The Los Angeles Kings were pretty fourtunate in this game, scoring early off a slick Dustin Brown wrist shot, electing to shoot instead of pass for a change. Martin Jones played the angle poorly, but it’s almost hard to blame him considering the Kings have long been a pass-and-cycle team.
The visitors didn’t Muzz around defensively and were Quick to lock up the middle of the ice and keep pressure to the outside. They looked very Shore of themselves and did not Dowd their abilities, even though the power play failed to score (again). That Iafallo who wears number 23 was the best Pearson on the ice and left a Dustin of salt in his wake, hitting everything and seeming to believe he was perhaps in Arizona. Clearly Jonesing for more offense, the guys in white were most dangerous, and didn’t look like they were Cart-ing around something heavy while skating.
They faced Toff competition and the best way to explain that nothing was a Kopi from last year: the Kings’ goalie may have Folin a few times, but he didn’t break. Don’t be Lew-d or even rude, if they keep working this hard there is no Doughty they will be given their LaDue. For fans in San Jose, the Kings surely Brod the house down Andreoff’d to sleep dreaming of how the Sharks couldn’t Kemp up. A game between these two rivals is typically not for the Fant of heart, but alas the visitors Mac’d on the home team and dominated them in just about every facet. The only thing that could eCliff this good feeling is the complete and utter failure on SIX (!) power plays (despite at least 15 shots on goal).
And now back to your regularly scheduled recap.
In the first five minutes or so of the game, it felt a lot like, Oh here we go again, another endless game of cycling and chess between the San Jose Sharks and the Kings, which is how things have been for the last five years or so. No one wants to give an inch and scoring is often low and difficult to come by. In many respects, scoring was still hard. They had quite a few quality chances (about 18 Grade-A and B) but were stymied by good goaltending. Despite being chased after four goals, Jones actually had a lot of great saves. The World’s Okayest Goalie (aka Aaron Dell) was even better and posted a 100% save percentage.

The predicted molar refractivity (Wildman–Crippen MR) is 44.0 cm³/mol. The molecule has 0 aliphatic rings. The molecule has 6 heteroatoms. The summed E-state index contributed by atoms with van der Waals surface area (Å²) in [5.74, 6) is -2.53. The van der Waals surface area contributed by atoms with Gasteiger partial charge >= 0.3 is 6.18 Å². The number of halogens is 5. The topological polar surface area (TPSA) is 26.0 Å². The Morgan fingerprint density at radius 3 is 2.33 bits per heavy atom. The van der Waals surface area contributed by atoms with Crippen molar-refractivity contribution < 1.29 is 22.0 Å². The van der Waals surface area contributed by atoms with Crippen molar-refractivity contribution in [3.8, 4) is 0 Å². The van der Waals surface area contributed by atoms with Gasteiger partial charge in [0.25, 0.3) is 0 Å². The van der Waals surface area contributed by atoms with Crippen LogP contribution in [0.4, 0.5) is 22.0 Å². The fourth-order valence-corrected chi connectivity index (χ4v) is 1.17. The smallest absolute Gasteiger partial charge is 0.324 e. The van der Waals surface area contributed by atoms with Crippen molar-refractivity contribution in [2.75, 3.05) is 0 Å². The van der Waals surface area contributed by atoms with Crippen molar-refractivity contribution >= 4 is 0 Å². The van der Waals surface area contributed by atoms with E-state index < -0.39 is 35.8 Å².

So what changed after the first 10 minutes? Brown scored off the rush.
Oscar Fantenberg had a decent first NHL game. He was quiet and rather unnoticeable, though sometimes that’s what you want from defensemen. He had a great second game. He was far more noticeable in this game and just seemed more comfortable. Brown’s goal starts with the Swedish d-man knocking Paul Martin off the puck and getting it up to Anze Kopitar to start a rush the other way. A more “shoot first” mentality surprised Jones and the Sharks, who all probably thought he was going to try to pass or cycle around the net. Instead, Brown elected to shoot finding some daylight between the top of Jones’s shoulder and the net.
The Sharks answered back quickly with a goal of their own. Mikkel Boedker deflected Dylan DeMelo’s shot from just inside the blue line. Adrian Kempe failed to mark Boedker, leaving the Dane completely alone in front of Jonathan Quick (who had another great night).
In this sequence, Nic Dowd tries to block Dimelo’s shot but is unable. Christian Folin has his man tied up so it falls to Kempe to be the last line of defense and he gets caught puck watching here. At no point does he move towards Boedker until after the puck is in the net. Perhaps you could assign some blame to Quick for being a tiny bit aggressive to his right, but tipped pucks are hard to track and stop.